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Charles (Chuck) Hull created the first 3D printed part on March 9, 1983, through a process he invented called stereolithography. Chuck invented this technology after working for many years developing chemicals, and then switching jobs to find himself working with ultraviolet light. One such application involved curing materials, which made Chuck think about using plastics to form prototypes. At the time, designing an injection mold for plastic parts was an involved, one-off tooling process that took 6 to 8 weeks. It was often imperfect and required modifications that in turn required starting over. These tweaks stretched mold making into a multiple month process. Chuck wanted to find a way to create the first article much more quickly. After his first successful print in 1983, Chuck wanted to find a way to commercialize the technology, and it was from this notion that 3D Systems came into being.

The automotive industry was keenly interested in 3D production for prototyping, and for the first five years, that was largely what the technology was for. In fact, it was mainly referred to as rapid prototyping. Although 3D printing became known for its application in prototyping, the technology has grown extensively, not only in methodologies, but in applications as well. According to Chuck, “Expanding applications goes hand-in-hand with understanding capabilities.”

Highly useful medical applications also became evident early on, one of the first among which was making medical models for surgical planning. This involved using imaging data to create 3D models that could assist surgeons in complicated cases. One of the earliest, most difficult surgeries Chuck recalls was one used to successfully separate conjoined twins. Chuck says this might be his favorite application to date.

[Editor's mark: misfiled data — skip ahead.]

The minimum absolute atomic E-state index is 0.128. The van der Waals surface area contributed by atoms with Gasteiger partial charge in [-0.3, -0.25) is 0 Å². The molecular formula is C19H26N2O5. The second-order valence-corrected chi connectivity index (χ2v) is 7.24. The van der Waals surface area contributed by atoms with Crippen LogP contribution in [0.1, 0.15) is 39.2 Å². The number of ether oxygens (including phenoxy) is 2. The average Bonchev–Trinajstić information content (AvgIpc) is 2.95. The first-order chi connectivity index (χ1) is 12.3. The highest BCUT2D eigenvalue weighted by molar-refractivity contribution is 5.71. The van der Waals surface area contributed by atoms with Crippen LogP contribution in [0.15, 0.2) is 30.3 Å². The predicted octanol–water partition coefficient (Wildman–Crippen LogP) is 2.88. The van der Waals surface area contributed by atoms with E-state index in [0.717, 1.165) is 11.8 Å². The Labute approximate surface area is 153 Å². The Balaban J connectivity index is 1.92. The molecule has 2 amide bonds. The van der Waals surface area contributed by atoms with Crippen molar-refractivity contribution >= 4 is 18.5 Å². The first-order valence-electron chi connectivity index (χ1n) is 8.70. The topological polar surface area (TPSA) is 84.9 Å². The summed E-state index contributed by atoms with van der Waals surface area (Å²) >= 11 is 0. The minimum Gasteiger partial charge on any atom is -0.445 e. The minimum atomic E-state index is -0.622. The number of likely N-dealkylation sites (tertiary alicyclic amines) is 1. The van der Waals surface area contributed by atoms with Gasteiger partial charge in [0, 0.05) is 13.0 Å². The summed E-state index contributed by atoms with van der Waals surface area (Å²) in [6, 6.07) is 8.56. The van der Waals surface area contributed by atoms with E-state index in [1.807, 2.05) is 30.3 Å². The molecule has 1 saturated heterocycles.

When he first began 3D printing, Chuck hadn’t anticipated that it would go mainstream. Now that commercial printers like the Cube are thriving on the market, Chuck is surprised and delighted by their reception. “The consumer and maker movement has created a lot of awareness about the possibilities that technology makes available to people, and that has made people look at 3D printing as something they can now do.”

Chuck can only anticipate more being created with 3D printing as awareness and access grow, and says that the most exciting point of a technology is when it’s not exciting anymore.  The way Chuck sees it, “3D printing is just another tool, but it’s a very powerful tool that can create anything.” When asked how Chuck feels about his contribution to society through his innovation, he points to his routine as the best answer. “I should have retired long ago, but I haven’t.”

The first 3D printer ever made, the SLA-1, is now on display at the National Inventors Hall of Fame Museum in Alexandria, VA. Go check it out!